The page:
In 2004, San Francisco-based Kyle Parsons went to Bali on a surf trip and bought a pair of sandals that used repurposed motorbike tires for a sole. He loved the idea behind the sandals but found they were heavy and uncomfortable.
So, like any good entrepreneur, he tracked down the woman who had made the sandals and refined his vision while working with her in a tiny factory she ran out of her home. After years of design experimentation and business development, Parsons and his business partners found a way to make light, comfortable and fashionable shoes -- all while employing Balinese workers and using sustainable materials.
Indosole shoes and sandals are all made using repurposed motor bike tires. Motorbikes are the main mode of motorized transportation in Indonesia, and one of the largest contributors to the country's huge waste management problem. Millions of old tires are left in landfills that can’t possibly sustain the load, and the country's lack of both infrastructure and waste-disposal education has led to overcrowded landfills, polluted ravines, streets, and eventually, ocean waters. A photographer captured tragic photographs of waves of trash barrelling off Java this summer.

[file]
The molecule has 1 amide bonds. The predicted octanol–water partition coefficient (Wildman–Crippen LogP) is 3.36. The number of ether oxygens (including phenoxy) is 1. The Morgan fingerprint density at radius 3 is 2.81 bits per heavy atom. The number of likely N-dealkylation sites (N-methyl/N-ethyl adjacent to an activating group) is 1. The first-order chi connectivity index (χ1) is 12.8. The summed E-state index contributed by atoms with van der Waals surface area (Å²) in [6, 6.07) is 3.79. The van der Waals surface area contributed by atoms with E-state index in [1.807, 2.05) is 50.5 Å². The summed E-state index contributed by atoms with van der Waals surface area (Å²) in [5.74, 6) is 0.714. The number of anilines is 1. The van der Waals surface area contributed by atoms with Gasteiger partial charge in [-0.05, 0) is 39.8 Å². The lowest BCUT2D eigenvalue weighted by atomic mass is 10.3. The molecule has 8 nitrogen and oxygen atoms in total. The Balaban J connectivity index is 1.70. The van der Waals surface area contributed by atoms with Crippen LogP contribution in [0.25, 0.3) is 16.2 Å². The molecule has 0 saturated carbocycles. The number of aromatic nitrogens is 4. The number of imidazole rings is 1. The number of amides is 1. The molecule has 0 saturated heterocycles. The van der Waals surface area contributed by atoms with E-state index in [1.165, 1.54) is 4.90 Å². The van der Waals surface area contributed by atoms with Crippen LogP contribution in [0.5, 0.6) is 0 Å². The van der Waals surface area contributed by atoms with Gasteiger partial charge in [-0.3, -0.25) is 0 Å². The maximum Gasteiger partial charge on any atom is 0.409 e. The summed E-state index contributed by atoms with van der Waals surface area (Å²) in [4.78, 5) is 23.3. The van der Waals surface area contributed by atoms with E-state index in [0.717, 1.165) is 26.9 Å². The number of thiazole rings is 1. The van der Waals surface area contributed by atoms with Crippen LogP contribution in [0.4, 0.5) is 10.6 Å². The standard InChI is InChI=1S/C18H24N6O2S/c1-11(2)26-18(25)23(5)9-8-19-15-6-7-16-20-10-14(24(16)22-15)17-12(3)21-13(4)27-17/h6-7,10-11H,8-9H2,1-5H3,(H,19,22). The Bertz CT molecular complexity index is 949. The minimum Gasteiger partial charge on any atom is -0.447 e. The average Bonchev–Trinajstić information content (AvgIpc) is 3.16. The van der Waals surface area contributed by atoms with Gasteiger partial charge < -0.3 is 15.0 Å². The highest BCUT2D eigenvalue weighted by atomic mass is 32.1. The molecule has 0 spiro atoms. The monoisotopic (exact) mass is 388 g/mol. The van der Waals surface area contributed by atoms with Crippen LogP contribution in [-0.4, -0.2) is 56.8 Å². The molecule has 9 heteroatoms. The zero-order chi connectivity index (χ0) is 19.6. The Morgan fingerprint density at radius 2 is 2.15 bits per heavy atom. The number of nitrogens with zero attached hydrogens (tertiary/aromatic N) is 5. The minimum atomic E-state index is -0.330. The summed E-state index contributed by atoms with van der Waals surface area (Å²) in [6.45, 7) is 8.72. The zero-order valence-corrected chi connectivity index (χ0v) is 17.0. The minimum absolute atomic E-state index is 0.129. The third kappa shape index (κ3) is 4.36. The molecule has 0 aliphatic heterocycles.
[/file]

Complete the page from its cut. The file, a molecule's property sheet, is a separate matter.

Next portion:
Indosole takes the tires directly from local landfills. They are washed, sanitized and cut to shoe size. Indosole claims to have saved over 16,000 tires from landfills since their launch in 2010. Each tire makes about two pairs of shoes.
All of the shoes are constructed in a local factory overseen by Indosole’s vice-president. (Indosole’s do-gooder competitor, Toms, uses factories in three different countries.) The factory uses no animal products (the sandal straps use “vegan” suede) and no fuel-powered machinery (the shoes are 100% handcrafted). Workers are paid a living wage with benefits and no one works night shifts.
Repurposed materials are used wherever possible. (Repurposing, the lesser-employed cousin of recycling, is typically greener than recycling as it skips the reprocessing step.) Repurposing the motorbike rubber means that the rubber is not melted down, thus preventing gas byproducts. Repurposed burlap coffee bags provide the fabric for some of the sandals, while others are made from traditional Indonesian batik fabrics.
Apparel manufacturing lends itself to all kinds of sustainability nightmares: inefficient supply chains, exploited workers, wasteful choices in materials, huge emissions. By employing what they already have, where they already have it, Indosole has figured out how to be a truly sustainable company.